"Here in India, I again feel like an outsider’
Sanghita Singh, DNAINDIA.COM , February 21, 2007
Taslima Nasreen has been in exile for the past 12 years. Though she has found her new recourse in Kolkata, the fiery writer finds the city a far cry from home. "It hurts me that the people who supported me in India when I spoke out against Islam are the ones who want to censor my freedom of speech and expression now," said Taslima Nasreen at the South Asian Women writers' colloquium.
The author of Lajja, said: "I felt like an outsider in my own country after I wrote Lajja and now here in India, I feel like an outsider again. People don't consider that I belong to this place. Ever since I started writing my columns and started condemning the oppression of women, I was told by editors to stop writing."
“The BJP and RSS that circulated copies of my book are the ones who have picked up the cudgels against me,” she said. "I criticised the age-old oppression against women. My pen is not against any religion but against any tradition that belittles women. When I talked about those openly, they lashed out against me," she said. Taslimna, who was particularly vocal about the banning of Deepa Mehta's 'Water', faced the flak of fundamentalists who asked her to go back. "When I spoke about protecting our right to freedom of expression when they wanted to ban 'Water', the BJP and RSS branded me a foreigner," she said.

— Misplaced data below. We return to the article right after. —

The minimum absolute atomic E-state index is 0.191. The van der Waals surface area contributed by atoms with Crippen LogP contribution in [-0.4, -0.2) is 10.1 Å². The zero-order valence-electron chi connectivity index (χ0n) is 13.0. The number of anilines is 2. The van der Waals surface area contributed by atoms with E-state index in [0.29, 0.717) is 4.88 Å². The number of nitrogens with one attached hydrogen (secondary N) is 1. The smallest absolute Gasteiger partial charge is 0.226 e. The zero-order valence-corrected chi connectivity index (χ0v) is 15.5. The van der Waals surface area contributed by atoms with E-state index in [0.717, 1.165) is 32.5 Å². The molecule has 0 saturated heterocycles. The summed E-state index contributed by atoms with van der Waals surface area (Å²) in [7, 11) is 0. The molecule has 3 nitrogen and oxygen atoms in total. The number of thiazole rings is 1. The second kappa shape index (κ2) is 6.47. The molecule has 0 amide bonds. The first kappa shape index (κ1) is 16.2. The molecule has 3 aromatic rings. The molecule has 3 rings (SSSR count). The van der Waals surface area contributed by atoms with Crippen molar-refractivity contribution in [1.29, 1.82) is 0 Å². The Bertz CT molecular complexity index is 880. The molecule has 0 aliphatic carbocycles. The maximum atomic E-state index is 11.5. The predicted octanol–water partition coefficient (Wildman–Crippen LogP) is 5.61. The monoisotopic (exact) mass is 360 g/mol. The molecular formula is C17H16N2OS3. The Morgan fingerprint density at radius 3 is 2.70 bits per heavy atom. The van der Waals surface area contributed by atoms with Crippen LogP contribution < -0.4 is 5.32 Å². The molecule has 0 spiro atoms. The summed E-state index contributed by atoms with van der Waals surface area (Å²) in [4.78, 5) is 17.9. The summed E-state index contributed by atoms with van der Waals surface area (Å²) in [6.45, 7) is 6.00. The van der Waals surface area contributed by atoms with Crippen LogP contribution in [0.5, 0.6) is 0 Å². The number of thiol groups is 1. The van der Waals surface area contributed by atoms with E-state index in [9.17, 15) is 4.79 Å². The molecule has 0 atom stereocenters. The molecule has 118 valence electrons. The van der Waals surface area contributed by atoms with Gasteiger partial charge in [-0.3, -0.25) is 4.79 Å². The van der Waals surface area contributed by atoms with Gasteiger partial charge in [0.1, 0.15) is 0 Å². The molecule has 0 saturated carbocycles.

Talking about women writers writing under siege, Taslima described her personal trauma in the last decade or so. "I have been trying to go back to Bangladesh for so long. My father was dying and I couldn't even see him. The government in Bangladesh may have changed but anyone supporting me seems to be taking an anti-Islamic stand. And I don't think any political party is ready for that yet," said an emotionally moved Taslima.